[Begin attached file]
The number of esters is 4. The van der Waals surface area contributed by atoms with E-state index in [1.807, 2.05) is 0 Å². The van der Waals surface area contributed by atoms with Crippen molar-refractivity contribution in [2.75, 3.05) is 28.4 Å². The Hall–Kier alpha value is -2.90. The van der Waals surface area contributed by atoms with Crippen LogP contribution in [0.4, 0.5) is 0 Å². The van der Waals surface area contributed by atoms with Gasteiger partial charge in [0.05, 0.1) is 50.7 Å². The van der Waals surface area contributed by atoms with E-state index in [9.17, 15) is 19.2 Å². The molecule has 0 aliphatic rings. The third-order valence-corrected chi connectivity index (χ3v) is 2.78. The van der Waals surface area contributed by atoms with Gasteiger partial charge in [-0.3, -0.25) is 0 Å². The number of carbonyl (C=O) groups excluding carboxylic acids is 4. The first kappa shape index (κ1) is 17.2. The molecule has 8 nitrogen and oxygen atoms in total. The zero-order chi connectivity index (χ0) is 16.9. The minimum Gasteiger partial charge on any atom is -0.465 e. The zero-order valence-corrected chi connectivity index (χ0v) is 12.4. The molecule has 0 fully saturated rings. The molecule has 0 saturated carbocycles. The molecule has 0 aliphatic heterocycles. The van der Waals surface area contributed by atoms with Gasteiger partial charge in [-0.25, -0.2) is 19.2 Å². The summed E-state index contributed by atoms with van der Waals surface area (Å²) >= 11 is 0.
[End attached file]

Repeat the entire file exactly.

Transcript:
The number of esters is 4. The van der Waals surface area contributed by atoms with E-state index in [1.807, 2.05) is 0 Å². The van der Waals surface area contributed by atoms with Crippen molar-refractivity contribution in [2.75, 3.05) is 28.4 Å². The Hall–Kier alpha value is -2.90. The van der Waals surface area contributed by atoms with Crippen LogP contribution in [0.4, 0.5) is 0 Å². The van der Waals surface area contributed by atoms with Gasteiger partial charge in [0.05, 0.1) is 50.7 Å². The van der Waals surface area contributed by atoms with E-state index in [9.17, 15) is 19.2 Å². The molecule has 0 aliphatic rings. The third-order valence-corrected chi connectivity index (χ3v) is 2.78. The van der Waals surface area contributed by atoms with Gasteiger partial charge in [-0.3, -0.25) is 0 Å². The number of carbonyl (C=O) groups excluding carboxylic acids is 4. The first kappa shape index (κ1) is 17.2. The molecule has 8 nitrogen and oxygen atoms in total. The zero-order chi connectivity index (χ0) is 16.9. The minimum Gasteiger partial charge on any atom is -0.465 e. The zero-order valence-corrected chi connectivity index (χ0v) is 12.4. The molecule has 0 fully saturated rings. The molecule has 0 saturated carbocycles. The molecule has 0 aliphatic heterocycles. The van der Waals surface area contributed by atoms with Gasteiger partial charge in [-0.25, -0.2) is 19.2 Å². The summed E-state index contributed by atoms with van der Waals surface area (Å²) >= 11 is 0.